This guest post is by David Youssefnia, president of Critical Metrics, a Seattle-based human capital measurement and analytics firm that helps companies measure and manage their culture and engage their employees. You can follow David on Twitter or join the Facebook page on Culture.
There’s much to read about corporate culture in the news these days. From Zappos’ practice of paying new employees to quit after they complete training to how everyone at Amazon.com has a desk made of a door, these factoids are examples of each company’s culture. But what if you are looking for a job and want to find out more about the culture of your prospective workplace? What can you do to find out about the culture before and during the interview process?
If you aren’t sure why you should be asking about culture, here’s a 30 second refresher: If you fit with the culture, then you are more likely to be on your way to a rewarding, fulfilling work experience. On the other hand, if you don’t fit, the odds are stacked against you and you may be searching again for a new job sooner rather than later. After all, culture fit isn’t a one-way street – it involves both the employer and you, the prospective employee. Employers sometimes have the leg-up in determining fit as they are more likely to have a sense of their culture than you. That said, there are some options for job seekers to get a sense of culture before and during the job search.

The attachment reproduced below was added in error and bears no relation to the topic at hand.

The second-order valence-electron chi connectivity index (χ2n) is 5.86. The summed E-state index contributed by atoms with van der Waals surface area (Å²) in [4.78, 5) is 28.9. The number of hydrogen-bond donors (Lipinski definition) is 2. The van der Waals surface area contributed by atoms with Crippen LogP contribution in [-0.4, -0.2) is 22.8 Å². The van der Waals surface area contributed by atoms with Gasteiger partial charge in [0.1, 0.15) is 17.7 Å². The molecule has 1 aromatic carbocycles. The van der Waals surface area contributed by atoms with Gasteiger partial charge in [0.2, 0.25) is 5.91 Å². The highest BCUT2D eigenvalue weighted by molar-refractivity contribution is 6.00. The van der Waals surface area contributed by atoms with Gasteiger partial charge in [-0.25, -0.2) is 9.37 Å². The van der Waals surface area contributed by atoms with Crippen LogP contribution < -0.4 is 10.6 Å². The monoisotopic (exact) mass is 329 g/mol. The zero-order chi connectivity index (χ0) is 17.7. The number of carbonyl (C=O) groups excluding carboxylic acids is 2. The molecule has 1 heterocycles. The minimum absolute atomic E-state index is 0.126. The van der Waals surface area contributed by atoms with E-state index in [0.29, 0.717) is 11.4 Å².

Check out employer review sites (but do so with caution). These sites are often filled with biased reviews from disgruntled employees, crafty HR professionals or sneaky competitors (not to mention the lack of a representative sample and compilation of data over several years). That said, it’s a starting point to give you some directional data on culture just take these reviews with a grain of salt.
You can also get a sense of culture by asking these three simple questions during your interview process. These questions are based in part on research (both our research and others’) on the importance of culture and how it affects the employee experience. There are likely more questions you can ask, so this list is by no means exhaustive.
- What do employees like most about working here, and what do they think can be improved? Listen for candor. Are you getting the sugarcoated story about how awesome this place is or, are you getting both the good and the bad? No workplace is perfect, and great places to work recognize what they need to work on.
- Who tends to be successful here? Are they able to answer the question easily? If so, does the description of who is successful sound like you? If they struggle to answer this question, then how will you know if you will be successful? If they can’t articulate what success looks like, then hitting your performance goals may feel like trying to shoot an arrow to hit a bullseye tied to a back of a dog chasing a cat.
- Why do people leave? Are they continuously being poached for talent or losing out on salary or career opportunities? Do employees make careers here or, do they tend to burn out after a year or two and move on?
If you are on the job market and meeting with recruiters, don’t be shy. Ask companies about their culture to make sure you find the right place for you.